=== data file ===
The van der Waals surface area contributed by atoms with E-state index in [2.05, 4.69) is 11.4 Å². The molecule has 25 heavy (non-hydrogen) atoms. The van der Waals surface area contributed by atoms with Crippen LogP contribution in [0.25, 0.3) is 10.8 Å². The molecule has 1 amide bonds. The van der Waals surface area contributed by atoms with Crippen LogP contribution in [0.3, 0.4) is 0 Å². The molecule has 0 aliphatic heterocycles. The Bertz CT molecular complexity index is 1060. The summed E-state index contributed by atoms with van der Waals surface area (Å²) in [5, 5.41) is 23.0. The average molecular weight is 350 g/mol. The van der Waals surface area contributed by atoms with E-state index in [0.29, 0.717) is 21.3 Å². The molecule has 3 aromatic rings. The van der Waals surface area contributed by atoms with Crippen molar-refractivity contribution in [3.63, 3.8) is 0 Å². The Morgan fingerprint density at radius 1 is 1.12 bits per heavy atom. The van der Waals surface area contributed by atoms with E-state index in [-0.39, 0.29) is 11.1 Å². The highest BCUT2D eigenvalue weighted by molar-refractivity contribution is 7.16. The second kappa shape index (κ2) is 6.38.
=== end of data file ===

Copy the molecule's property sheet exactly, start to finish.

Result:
The van der Waals surface area contributed by atoms with E-state index in [2.05, 4.69) is 11.4 Å². The molecule has 25 heavy (non-hydrogen) atoms. The van der Waals surface area contributed by atoms with Crippen LogP contribution in [0.25, 0.3) is 10.8 Å². The molecule has 1 amide bonds. The van der Waals surface area contributed by atoms with Crippen LogP contribution in [0.3, 0.4) is 0 Å². The molecule has 0 aliphatic heterocycles. The Bertz CT molecular complexity index is 1060. The summed E-state index contributed by atoms with van der Waals surface area (Å²) in [5, 5.41) is 23.0. The average molecular weight is 350 g/mol. The van der Waals surface area contributed by atoms with E-state index in [0.29, 0.717) is 21.3 Å². The molecule has 3 aromatic rings. The van der Waals surface area contributed by atoms with Crippen molar-refractivity contribution in [3.63, 3.8) is 0 Å². The Morgan fingerprint density at radius 1 is 1.12 bits per heavy atom. The van der Waals surface area contributed by atoms with E-state index in [-0.39, 0.29) is 11.1 Å². The highest BCUT2D eigenvalue weighted by molar-refractivity contribution is 7.16. The second kappa shape index (κ2) is 6.38.